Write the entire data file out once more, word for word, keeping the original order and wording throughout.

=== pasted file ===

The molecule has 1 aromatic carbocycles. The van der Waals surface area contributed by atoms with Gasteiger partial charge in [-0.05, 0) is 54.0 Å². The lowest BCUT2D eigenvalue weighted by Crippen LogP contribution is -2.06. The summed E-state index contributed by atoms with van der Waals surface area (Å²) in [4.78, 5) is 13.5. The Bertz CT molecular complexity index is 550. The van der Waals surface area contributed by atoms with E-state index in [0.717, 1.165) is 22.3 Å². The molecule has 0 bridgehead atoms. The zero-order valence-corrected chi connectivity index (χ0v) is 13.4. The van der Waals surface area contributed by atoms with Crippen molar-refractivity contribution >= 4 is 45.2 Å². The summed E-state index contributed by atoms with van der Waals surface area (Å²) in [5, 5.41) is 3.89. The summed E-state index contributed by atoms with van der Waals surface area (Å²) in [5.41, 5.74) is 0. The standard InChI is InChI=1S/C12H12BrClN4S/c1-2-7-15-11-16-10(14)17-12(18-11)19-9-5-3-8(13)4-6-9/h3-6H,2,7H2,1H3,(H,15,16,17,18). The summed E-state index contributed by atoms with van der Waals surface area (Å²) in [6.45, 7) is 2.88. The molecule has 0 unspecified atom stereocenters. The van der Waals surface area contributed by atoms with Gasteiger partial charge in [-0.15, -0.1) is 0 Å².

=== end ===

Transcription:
The molecule has 1 aromatic carbocycles. The van der Waals surface area contributed by atoms with Gasteiger partial charge in [-0.05, 0) is 54.0 Å². The lowest BCUT2D eigenvalue weighted by Crippen LogP contribution is -2.06. The summed E-state index contributed by atoms with van der Waals surface area (Å²) in [4.78, 5) is 13.5. The Bertz CT molecular complexity index is 550. The van der Waals surface area contributed by atoms with E-state index in [0.717, 1.165) is 22.3 Å². The molecule has 0 bridgehead atoms. The zero-order valence-corrected chi connectivity index (χ0v) is 13.4. The van der Waals surface area contributed by atoms with Crippen molar-refractivity contribution >= 4 is 45.2 Å². The summed E-state index contributed by atoms with van der Waals surface area (Å²) in [5, 5.41) is 3.89. The summed E-state index contributed by atoms with van der Waals surface area (Å²) in [5.41, 5.74) is 0. The standard InChI is InChI=1S/C12H12BrClN4S/c1-2-7-15-11-16-10(14)17-12(18-11)19-9-5-3-8(13)4-6-9/h3-6H,2,7H2,1H3,(H,15,16,17,18). The summed E-state index contributed by atoms with van der Waals surface area (Å²) in [6.45, 7) is 2.88. The molecule has 0 unspecified atom stereocenters. The van der Waals surface area contributed by atoms with Gasteiger partial charge in [-0.15, -0.1) is 0 Å².